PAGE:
That same year Sudek joined Družstevní Práce, a cooperative that helped artists, writers, and artisans sell their work. This was critically important because in the following year, 1928, Sudek completed a project he’d begun before his emotional crisis—a series of photographs of the construction of the St. Vitus Cathedral.
Sudek’s work on the cathedral is emblematic of all of his work. It required great patience and persistence—the project took four years to complete, from 1924 to 1928. It took an astonishing amount of foresight—Sudek knew what time of year and what time of day the light would enter a specific window at the precise angle he wanted. In addition, the project reveals the photographer’s passion for light as something more than just a means of illumination. He wanted to portray light as having substance. He was known to set up his bulky view camera in the cathedral, wait for the light to reach the angle he wanted, then he’d rush about waving a cloth to raise dust to give weight to the light.
The cathedral was completed in time for the new nation of Czechoslovakia’s tenth anniversary. With the aid of Družstevní Práce, the artist’s cooperative, Sudek published a monograph of his photographs of St. Vitus. It was an immediate success and Sudek became something of a celebrity.
Sudek’s work from the late 1920s to the late 1930s has generated comparisons to Eugène Atget. Sudek, some critics say, was to Prague what Atget was to Paris. There’s some validity in that assessment in that they were both chroniclers of a great European city. But it’s a facile comparison. Atget worked in obscurity and his images were primarily sociological and documentary. Sudek’s work was distinctly loving and romantic, and he was something of a star in Prague’s artistic circles. He was, after all, the Poet of Prague. It should also be noted that although both Atget and Sudek favored unpopulated cityscapes, they did so for radically different reasons. For Atget, people were a distraction from what he wanted to document. For Sudek, people were apparently a painful reminder of how damaged he was. Even so, I suspect Sudek’s life was more fulfilling than he’d expected it would be.
Then the Nazis came.
In 1939, as German troops marched into Prague, Sudek retreated into his studio. While Europe—and, indeed, the whole world—once again fell into war, Sudek insulated himself—and his work reflected it. The loving, careful attention to detail he’d given to the city, he now gave to his studio and his ‘garden.’ He shot far fewer landscapes and increasingly became involved in still life images. He experimented more, becoming interested in objects as objects. He also used objects as representations of people. Many of his still life photographs could be described as an homage to the people who gave him the objects in the photograph.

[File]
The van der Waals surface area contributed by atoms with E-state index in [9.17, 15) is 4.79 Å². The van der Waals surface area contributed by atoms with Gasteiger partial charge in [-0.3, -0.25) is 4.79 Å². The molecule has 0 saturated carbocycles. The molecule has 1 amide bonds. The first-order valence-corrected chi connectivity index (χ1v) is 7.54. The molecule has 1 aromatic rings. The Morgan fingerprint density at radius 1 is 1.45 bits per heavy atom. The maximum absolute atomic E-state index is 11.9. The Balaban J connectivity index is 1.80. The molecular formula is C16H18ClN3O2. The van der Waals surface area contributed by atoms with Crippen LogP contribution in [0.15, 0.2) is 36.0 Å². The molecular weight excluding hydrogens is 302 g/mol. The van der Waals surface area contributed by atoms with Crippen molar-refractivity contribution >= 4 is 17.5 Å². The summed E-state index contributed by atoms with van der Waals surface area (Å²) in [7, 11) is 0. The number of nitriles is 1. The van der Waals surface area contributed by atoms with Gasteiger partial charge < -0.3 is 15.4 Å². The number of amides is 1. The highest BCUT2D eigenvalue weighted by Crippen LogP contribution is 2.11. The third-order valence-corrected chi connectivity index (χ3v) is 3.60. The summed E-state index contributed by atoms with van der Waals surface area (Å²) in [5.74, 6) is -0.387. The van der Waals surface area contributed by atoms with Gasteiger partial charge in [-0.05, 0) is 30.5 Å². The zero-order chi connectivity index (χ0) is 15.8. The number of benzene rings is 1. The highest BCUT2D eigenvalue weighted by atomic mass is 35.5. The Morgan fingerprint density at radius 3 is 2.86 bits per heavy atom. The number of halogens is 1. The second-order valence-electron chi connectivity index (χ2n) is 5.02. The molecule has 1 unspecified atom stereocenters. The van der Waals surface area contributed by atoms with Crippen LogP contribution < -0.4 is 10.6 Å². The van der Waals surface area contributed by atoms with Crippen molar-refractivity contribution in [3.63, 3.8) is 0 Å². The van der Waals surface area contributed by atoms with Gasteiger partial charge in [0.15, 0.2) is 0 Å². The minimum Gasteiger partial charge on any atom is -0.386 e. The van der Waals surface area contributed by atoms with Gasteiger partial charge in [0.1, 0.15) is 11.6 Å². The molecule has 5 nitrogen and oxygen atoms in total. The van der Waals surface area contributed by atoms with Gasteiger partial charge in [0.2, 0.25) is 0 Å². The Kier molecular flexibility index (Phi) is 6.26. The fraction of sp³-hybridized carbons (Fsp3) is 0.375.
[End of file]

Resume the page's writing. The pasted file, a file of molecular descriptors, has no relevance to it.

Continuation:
As his work became smaller and more simple, it also began to take on a deeper emotional edge. A piece of fruit on a plate, a glass of water on the windowsill—under Sudek’s lens such simple objects seem to acquire a sort of sobriety and gravitas that’s almost at odds with the buoyancy of the light. “Everything around us, dead or alive, in the eyes of a crazy photographer mysteriously takes on many variations,” Sudek said, “so that a seemingly dead object comes to life through light or by its surroundings.”
When the war ended, Sudek emerged from his studio and returned to his life. In many ways, it was almost as if the war years hadn’t happened. Sudek resumed his place as the Poet of Prague. But it was at least partially an illusion. His photography had become increasingly personal. It was less accessible to the outsider, more about his own perceptions, less about his city, more about himself.
Throughout the 1950s and 1960s Sudek accrued an avalanche of honors from the city, from the nation, and from the overarching Socialist Republic, as well as from artist’s groups, all which celebrated his body of work. For the first time, however, Sudek’s contemporary work didn’t always receive critical or public success. Following a 1963 exhibit, for example, critics said wrote his work was “too skeptical,” that it was “very fetishistic” or full of “sadness, gloom, dejection, depression.” One wrote he couldn’t “make head or tail of his still lifes, or what they’re supposed to mean.”
Although he was hurt by the critics, Sudek continued to make the sorts of photographs he wanted to make. His early work began to gain the attention of the world’s art communities, and he became still more famous and garnered still more awards and accolades.
By the time of his death in 1976 Sudek was widely recognized as one of Europe’s most influential art photographers. Yet it appears he never considered himself an artist, nor did he think of photography as an art. Photography, he said, “is just a beautiful trade requiring certain taste. It cannot be an art because it is dependent on things that exist without it and apart from it—the world around us.”
The world had been cruel to Josef Sudek. He responded to that cruelty with patience and fortitude and an irrepressible desire to create beauty. It’s something of a miracle that he succeeded.